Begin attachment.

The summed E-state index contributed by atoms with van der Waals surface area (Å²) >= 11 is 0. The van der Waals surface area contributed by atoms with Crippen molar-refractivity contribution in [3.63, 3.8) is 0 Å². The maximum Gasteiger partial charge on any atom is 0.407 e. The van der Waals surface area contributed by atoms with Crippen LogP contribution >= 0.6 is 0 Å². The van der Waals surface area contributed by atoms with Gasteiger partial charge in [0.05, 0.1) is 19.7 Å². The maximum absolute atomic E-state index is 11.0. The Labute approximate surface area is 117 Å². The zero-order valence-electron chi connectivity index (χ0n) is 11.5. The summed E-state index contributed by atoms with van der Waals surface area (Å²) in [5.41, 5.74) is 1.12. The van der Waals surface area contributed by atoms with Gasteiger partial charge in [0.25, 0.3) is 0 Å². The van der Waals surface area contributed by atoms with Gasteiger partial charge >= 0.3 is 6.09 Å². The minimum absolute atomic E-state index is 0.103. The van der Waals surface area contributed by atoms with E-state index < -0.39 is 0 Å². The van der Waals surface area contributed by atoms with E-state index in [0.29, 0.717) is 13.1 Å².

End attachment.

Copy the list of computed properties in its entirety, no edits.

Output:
The summed E-state index contributed by atoms with van der Waals surface area (Å²) >= 11 is 0. The van der Waals surface area contributed by atoms with Crippen molar-refractivity contribution in [3.63, 3.8) is 0 Å². The maximum Gasteiger partial charge on any atom is 0.407 e. The van der Waals surface area contributed by atoms with Crippen LogP contribution >= 0.6 is 0 Å². The van der Waals surface area contributed by atoms with Gasteiger partial charge in [0.05, 0.1) is 19.7 Å². The maximum absolute atomic E-state index is 11.0. The Labute approximate surface area is 117 Å². The zero-order valence-electron chi connectivity index (χ0n) is 11.5. The summed E-state index contributed by atoms with van der Waals surface area (Å²) in [5.41, 5.74) is 1.12. The van der Waals surface area contributed by atoms with Gasteiger partial charge in [0.25, 0.3) is 0 Å². The van der Waals surface area contributed by atoms with Gasteiger partial charge >= 0.3 is 6.09 Å². The minimum absolute atomic E-state index is 0.103. The van der Waals surface area contributed by atoms with E-state index < -0.39 is 0 Å². The van der Waals surface area contributed by atoms with E-state index in [0.29, 0.717) is 13.1 Å².